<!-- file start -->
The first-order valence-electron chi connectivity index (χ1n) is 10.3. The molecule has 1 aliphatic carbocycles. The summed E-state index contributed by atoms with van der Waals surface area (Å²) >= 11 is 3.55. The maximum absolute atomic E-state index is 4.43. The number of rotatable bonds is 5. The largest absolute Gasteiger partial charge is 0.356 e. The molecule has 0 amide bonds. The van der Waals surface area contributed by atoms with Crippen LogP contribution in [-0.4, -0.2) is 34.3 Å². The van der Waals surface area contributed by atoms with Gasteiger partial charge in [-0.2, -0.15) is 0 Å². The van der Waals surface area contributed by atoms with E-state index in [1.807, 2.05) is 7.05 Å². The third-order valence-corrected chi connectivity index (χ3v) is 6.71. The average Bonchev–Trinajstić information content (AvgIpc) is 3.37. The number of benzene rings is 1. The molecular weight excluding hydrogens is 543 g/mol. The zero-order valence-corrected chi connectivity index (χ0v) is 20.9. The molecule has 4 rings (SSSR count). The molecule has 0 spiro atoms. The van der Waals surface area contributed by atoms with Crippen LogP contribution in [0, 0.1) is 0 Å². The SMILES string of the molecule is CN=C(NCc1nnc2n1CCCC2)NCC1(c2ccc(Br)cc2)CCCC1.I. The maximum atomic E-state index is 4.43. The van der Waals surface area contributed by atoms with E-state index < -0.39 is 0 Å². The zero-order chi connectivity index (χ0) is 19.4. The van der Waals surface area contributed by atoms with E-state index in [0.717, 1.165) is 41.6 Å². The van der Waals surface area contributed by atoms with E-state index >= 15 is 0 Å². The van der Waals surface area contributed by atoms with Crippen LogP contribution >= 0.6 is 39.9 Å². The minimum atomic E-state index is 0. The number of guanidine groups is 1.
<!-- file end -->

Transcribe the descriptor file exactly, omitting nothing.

The first-order valence-electron chi connectivity index (χ1n) is 10.3. The molecule has 1 aliphatic carbocycles. The summed E-state index contributed by atoms with van der Waals surface area (Å²) >= 11 is 3.55. The maximum absolute atomic E-state index is 4.43. The number of rotatable bonds is 5. The largest absolute Gasteiger partial charge is 0.356 e. The molecule has 0 amide bonds. The van der Waals surface area contributed by atoms with Crippen LogP contribution in [-0.4, -0.2) is 34.3 Å². The van der Waals surface area contributed by atoms with Gasteiger partial charge in [-0.2, -0.15) is 0 Å². The van der Waals surface area contributed by atoms with E-state index in [1.807, 2.05) is 7.05 Å². The third-order valence-corrected chi connectivity index (χ3v) is 6.71. The average Bonchev–Trinajstić information content (AvgIpc) is 3.37. The number of benzene rings is 1. The molecular weight excluding hydrogens is 543 g/mol. The zero-order valence-corrected chi connectivity index (χ0v) is 20.9. The molecule has 4 rings (SSSR count). The molecule has 0 spiro atoms. The van der Waals surface area contributed by atoms with Crippen LogP contribution in [0, 0.1) is 0 Å². The SMILES string of the molecule is CN=C(NCc1nnc2n1CCCC2)NCC1(c2ccc(Br)cc2)CCCC1.I. The maximum atomic E-state index is 4.43. The van der Waals surface area contributed by atoms with E-state index < -0.39 is 0 Å². The zero-order chi connectivity index (χ0) is 19.4. The van der Waals surface area contributed by atoms with E-state index in [0.717, 1.165) is 41.6 Å². The van der Waals surface area contributed by atoms with E-state index >= 15 is 0 Å². The van der Waals surface area contributed by atoms with Crippen LogP contribution >= 0.6 is 39.9 Å². The minimum atomic E-state index is 0. The number of guanidine groups is 1.